New York Attorney General Letitia James has announced a probe into whether baby food contains toxic elements such as arsenic and other metals. In a press release, James said, "“Baby food manufacturers have a legal and moral obligation to ensure the safety of their products, and provide peace-of-mind to the parents who rely on their products every day. Through this probe, I am committed to protecting the health and wellness of the next generation.” D.C. Attorney General Karl Racine filed a lawsuit against Beech-Nut Nutrition Co., alleging "that Beech-Nut’s deceptive and misleading advertising violated the District’s consumer protection laws and misled parents that its baby food underwent the most stringent testing and was fully safe for babies when, in fact, the food contained high levels of toxic heavy metals." Racine is quoted as saying, “No company should profit by illegally deceiving parents about products that actually jeopardize the health and…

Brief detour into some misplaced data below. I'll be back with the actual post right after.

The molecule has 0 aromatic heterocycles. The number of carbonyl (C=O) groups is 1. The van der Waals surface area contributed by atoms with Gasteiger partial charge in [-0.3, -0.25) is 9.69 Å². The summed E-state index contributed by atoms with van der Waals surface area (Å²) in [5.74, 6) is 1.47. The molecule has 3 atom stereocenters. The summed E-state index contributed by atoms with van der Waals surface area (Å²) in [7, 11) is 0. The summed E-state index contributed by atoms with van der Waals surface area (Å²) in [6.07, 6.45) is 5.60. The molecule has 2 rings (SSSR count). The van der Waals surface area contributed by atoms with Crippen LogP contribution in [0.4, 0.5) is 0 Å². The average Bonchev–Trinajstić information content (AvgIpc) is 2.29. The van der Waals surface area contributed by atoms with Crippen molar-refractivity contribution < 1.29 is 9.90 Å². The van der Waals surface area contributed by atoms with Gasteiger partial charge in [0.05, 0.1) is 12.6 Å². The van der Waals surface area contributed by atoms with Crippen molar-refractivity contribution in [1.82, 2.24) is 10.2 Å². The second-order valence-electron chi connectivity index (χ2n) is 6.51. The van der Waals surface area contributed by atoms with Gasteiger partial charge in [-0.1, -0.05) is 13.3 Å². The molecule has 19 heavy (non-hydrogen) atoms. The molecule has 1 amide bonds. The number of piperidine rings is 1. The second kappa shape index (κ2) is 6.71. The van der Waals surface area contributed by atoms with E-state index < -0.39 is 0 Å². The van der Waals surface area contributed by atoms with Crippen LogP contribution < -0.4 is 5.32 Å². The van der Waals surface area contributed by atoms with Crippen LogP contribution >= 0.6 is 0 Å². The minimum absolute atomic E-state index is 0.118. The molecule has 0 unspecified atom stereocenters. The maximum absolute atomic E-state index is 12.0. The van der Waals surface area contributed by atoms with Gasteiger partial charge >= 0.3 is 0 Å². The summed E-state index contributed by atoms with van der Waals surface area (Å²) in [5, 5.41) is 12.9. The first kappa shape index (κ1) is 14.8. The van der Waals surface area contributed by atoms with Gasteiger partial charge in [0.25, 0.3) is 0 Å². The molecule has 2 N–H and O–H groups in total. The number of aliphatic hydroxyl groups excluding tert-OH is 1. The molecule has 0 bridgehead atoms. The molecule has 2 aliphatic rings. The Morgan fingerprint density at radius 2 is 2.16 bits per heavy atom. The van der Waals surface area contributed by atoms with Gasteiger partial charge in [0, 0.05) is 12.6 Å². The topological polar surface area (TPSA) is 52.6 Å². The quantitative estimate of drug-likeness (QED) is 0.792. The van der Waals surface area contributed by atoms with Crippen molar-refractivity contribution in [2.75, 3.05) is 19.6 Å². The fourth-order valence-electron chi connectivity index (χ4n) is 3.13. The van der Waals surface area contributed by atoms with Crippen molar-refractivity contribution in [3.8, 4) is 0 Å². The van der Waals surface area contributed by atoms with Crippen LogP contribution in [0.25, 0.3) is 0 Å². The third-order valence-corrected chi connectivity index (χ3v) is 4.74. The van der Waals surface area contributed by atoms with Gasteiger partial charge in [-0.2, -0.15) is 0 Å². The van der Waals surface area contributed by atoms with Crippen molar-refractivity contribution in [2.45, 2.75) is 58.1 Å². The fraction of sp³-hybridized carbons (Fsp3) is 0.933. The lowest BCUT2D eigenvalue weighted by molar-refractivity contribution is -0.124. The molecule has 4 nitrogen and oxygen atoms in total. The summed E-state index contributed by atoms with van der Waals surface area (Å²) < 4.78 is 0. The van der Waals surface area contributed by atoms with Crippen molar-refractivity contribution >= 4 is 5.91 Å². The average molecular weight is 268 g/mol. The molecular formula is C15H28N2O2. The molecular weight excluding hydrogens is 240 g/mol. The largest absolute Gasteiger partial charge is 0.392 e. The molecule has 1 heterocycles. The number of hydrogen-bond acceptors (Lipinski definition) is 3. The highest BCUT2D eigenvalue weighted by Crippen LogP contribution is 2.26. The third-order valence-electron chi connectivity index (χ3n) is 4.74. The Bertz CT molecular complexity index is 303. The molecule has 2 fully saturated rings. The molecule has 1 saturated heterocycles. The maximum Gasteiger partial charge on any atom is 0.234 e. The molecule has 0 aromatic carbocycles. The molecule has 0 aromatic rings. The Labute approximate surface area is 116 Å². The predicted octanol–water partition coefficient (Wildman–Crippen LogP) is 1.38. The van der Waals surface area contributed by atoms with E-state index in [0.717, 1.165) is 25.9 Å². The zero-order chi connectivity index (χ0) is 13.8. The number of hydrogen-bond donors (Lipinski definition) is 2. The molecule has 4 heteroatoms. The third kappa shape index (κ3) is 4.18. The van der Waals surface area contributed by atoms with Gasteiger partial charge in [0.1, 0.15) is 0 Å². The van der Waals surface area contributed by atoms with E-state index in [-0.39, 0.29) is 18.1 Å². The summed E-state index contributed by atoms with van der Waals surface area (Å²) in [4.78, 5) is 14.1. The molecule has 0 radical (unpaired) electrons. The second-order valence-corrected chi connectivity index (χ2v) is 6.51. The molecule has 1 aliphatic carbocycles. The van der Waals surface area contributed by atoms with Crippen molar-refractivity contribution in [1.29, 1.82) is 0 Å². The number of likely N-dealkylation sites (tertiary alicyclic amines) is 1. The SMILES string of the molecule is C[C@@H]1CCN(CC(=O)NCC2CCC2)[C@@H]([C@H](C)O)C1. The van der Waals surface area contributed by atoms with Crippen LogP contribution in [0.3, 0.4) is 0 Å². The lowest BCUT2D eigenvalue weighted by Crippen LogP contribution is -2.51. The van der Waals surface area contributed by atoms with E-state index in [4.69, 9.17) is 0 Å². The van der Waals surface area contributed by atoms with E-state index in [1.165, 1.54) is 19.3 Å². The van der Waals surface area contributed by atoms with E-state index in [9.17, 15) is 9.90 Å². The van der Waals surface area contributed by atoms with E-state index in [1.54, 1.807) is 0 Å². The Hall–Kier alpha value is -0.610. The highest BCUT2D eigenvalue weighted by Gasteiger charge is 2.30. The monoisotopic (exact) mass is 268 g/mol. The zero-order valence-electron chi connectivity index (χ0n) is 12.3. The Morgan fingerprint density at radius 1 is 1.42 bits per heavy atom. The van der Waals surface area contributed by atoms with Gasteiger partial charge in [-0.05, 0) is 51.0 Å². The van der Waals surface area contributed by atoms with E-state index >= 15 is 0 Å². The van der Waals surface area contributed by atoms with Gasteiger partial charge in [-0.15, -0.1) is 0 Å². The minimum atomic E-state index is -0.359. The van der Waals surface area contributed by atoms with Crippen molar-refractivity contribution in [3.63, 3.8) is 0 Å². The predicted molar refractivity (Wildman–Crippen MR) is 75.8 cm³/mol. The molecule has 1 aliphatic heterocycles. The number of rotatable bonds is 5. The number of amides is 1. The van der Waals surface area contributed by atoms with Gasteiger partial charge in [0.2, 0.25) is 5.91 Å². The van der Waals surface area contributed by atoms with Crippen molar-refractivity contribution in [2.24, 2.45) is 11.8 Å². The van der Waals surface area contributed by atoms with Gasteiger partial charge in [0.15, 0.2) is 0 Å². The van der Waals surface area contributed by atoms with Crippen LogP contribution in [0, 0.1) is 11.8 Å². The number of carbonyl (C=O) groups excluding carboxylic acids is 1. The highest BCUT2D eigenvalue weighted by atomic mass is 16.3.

The U.S. House of Representatives has voted 415-11 to pass the Food Allergy Safety, Treatment, Education, and Research Act of 2021 (FASTER Act), a bill that will expand the definition of "major food allergen" to include sesame. The bipartisan bill, which passed the Senate in March 2021, will head to the White House for President Biden's signature. Upon enactment, sesame will become the ninth major food allergen, joining milk, egg, wheat, peanuts, shellfish, tree nuts, fish and soybeans.